Less than half of that harvest is likely to be exported, they added, depriving the world of over 8% of all cereal exports and threatening to further stoke food prices and exacerbate shortages.”

“Bombed Bridges, Closed Ports Keep Ukrainian Grain From a World That Needs It,” by Alistair MacDonald, Will Horner and Patrick Thomas. The Wall Street Journal (May 31, 2022).

Today’s article explained that, “For Ukraine, the immediate race is to fix its railways, roads and bridges faster than Russia can destroy them. Russia is deliberately targeting Ukraine’s infrastructure, said U.S. officials, who have accused Moscow of weaponizing food.”

The Journal article added that, “Kyiv estimates that 8,900 miles of roads and 300 bridges have been destroyed.

“Ukrainian officials hope that big American grain traders, including Bunge Ltd. and ADM, will become key players in its effort to export more grain by investing in expanding capacity at the country’s borders.

“But the U.S. traders worry any investment could be a waste of money if ports reopen.”

In other news, Reuters writer Pavel Polityuk reported yesterday that, “Ukraine’s agriculture ministry said on Monday it would issue its first grain harvest forecast for 2022 in the first days of June.

“The country has almost completed the 2022 spring grain sowing but the acreage is 22% lower than the 2021 level, the ministry said last week.”

Babak Dehghanpisheh reported in Saturday’s Washington Post that, “Street protests in several Iranian cities in recent weeks, sparked by the soaring costs of food and other staples, have underscored the challenges facing Iran’s government from global shortages caused by war in Ukraine and the continued imposition of Western sanctions as talks to restore a 2015 nuclear deal remain stalled.”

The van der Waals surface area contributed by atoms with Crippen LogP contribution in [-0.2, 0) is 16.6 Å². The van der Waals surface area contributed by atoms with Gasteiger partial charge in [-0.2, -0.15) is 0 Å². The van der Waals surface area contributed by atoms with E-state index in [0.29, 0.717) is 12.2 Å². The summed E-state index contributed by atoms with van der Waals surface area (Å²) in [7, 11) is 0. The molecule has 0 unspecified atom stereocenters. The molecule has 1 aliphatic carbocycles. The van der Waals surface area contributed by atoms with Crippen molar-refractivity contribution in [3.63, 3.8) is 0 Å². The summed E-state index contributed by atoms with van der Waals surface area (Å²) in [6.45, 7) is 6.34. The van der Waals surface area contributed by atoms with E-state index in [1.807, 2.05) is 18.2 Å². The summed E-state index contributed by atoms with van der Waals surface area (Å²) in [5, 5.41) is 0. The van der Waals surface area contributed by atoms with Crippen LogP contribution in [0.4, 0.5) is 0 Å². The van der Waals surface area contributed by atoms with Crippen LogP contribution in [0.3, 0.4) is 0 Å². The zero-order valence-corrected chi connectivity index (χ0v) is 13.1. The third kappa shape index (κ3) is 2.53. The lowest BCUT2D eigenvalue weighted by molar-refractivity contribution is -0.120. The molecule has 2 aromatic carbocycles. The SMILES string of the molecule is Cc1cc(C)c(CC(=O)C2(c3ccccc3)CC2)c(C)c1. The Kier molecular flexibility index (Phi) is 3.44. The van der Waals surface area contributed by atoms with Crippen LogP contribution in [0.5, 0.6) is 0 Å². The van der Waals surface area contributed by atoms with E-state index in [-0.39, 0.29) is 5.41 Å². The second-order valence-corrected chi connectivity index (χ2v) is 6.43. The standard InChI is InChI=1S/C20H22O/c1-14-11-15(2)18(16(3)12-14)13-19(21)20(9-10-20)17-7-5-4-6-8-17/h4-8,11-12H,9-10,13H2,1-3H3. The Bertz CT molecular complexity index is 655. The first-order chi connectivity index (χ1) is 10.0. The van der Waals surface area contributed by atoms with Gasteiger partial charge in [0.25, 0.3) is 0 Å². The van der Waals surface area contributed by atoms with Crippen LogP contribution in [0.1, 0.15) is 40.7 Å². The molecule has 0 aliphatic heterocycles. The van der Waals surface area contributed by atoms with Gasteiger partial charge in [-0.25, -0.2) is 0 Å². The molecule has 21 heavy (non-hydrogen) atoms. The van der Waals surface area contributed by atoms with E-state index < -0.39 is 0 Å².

Elsewhere, Bloomberg writer Pratik Parija reported earlier this week that, “The monsoon arrived earlier than normal in India, raising hopes that output of crops like rice and oilseeds will get a boost after a brutal heat wave hit winter-sown wheat and prompted the nation to restrict exports.”

Bloomberg’s Sybilla Gross reported yesterday that, “Australian farmers are poised for a potential ‘hat trick’ when it comes to pulling off another bumper crop this season, with winter plantings set to reach a record, according to a Rabobank Group report.

“The planted area is forecast to reach an all-time high of 23.8 million hectares, with growers especially optimistic about prospects for canola — where seeding is up more than 20% on last year. Wheat sowing is expected to climb 1.4%”

Also yesterday, Bloomberg News reported that, “At a time when food shortages and soaring prices are becoming a major concern for governments around the world, China is going all out to make sure that its summer wheat harvest proceeds without any hitches.”

Keith Good Photo

Keith Good is the Farm Policy News editor for the farmdoc project. He has previously worked for the USDA’s National Agricultural Statistics Service, and compiled the daily News Summary from 2003-2015. He is a graduate of Purdue University (M.S.- Agricultural Economics), and Southern Illinois University School of Law.